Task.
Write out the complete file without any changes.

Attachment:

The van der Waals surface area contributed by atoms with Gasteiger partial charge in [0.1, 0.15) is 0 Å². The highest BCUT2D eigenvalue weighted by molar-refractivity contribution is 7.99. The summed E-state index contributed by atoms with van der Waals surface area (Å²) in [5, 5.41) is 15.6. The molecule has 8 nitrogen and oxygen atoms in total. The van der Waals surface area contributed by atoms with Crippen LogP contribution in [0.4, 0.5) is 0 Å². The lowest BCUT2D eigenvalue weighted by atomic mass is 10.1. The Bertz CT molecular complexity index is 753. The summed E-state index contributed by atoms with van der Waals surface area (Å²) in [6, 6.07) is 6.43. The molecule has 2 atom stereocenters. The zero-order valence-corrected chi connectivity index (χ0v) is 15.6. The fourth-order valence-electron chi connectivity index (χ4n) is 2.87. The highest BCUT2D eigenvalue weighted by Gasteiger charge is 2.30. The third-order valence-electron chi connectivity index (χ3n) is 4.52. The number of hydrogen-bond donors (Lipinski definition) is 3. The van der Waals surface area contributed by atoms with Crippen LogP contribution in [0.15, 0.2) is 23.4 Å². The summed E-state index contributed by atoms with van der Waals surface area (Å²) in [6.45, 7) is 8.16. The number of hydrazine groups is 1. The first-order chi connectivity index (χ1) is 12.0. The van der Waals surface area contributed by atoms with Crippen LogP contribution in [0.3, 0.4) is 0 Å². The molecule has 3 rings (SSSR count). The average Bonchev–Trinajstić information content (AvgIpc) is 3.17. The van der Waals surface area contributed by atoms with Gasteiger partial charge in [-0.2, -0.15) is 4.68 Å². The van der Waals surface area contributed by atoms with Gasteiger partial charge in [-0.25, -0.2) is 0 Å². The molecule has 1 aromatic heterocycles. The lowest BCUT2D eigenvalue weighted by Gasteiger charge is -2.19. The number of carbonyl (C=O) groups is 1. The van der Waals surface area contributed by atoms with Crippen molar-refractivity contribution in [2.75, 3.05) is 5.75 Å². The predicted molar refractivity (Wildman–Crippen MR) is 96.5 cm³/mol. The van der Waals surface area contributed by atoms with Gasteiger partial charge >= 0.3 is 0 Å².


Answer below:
The van der Waals surface area contributed by atoms with Gasteiger partial charge in [0.1, 0.15) is 0 Å². The highest BCUT2D eigenvalue weighted by molar-refractivity contribution is 7.99. The summed E-state index contributed by atoms with van der Waals surface area (Å²) in [5, 5.41) is 15.6. The molecule has 8 nitrogen and oxygen atoms in total. The van der Waals surface area contributed by atoms with Crippen LogP contribution in [0.4, 0.5) is 0 Å². The lowest BCUT2D eigenvalue weighted by atomic mass is 10.1. The Bertz CT molecular complexity index is 753. The summed E-state index contributed by atoms with van der Waals surface area (Å²) in [6, 6.07) is 6.43. The molecule has 2 atom stereocenters. The zero-order valence-corrected chi connectivity index (χ0v) is 15.6. The fourth-order valence-electron chi connectivity index (χ4n) is 2.87. The highest BCUT2D eigenvalue weighted by Gasteiger charge is 2.30. The third-order valence-electron chi connectivity index (χ3n) is 4.52. The number of hydrogen-bond donors (Lipinski definition) is 3. The van der Waals surface area contributed by atoms with Crippen LogP contribution in [0.15, 0.2) is 23.4 Å². The summed E-state index contributed by atoms with van der Waals surface area (Å²) in [6.45, 7) is 8.16. The number of hydrazine groups is 1. The first-order chi connectivity index (χ1) is 12.0. The van der Waals surface area contributed by atoms with Crippen LogP contribution in [0.3, 0.4) is 0 Å². The molecule has 3 rings (SSSR count). The average Bonchev–Trinajstić information content (AvgIpc) is 3.17. The van der Waals surface area contributed by atoms with Gasteiger partial charge in [-0.2, -0.15) is 4.68 Å². The van der Waals surface area contributed by atoms with Gasteiger partial charge in [-0.25, -0.2) is 0 Å². The molecule has 1 aromatic heterocycles. The lowest BCUT2D eigenvalue weighted by Gasteiger charge is -2.19. The number of carbonyl (C=O) groups is 1. The van der Waals surface area contributed by atoms with Crippen molar-refractivity contribution in [2.75, 3.05) is 5.75 Å². The predicted molar refractivity (Wildman–Crippen MR) is 96.5 cm³/mol. The van der Waals surface area contributed by atoms with Gasteiger partial charge >= 0.3 is 0 Å².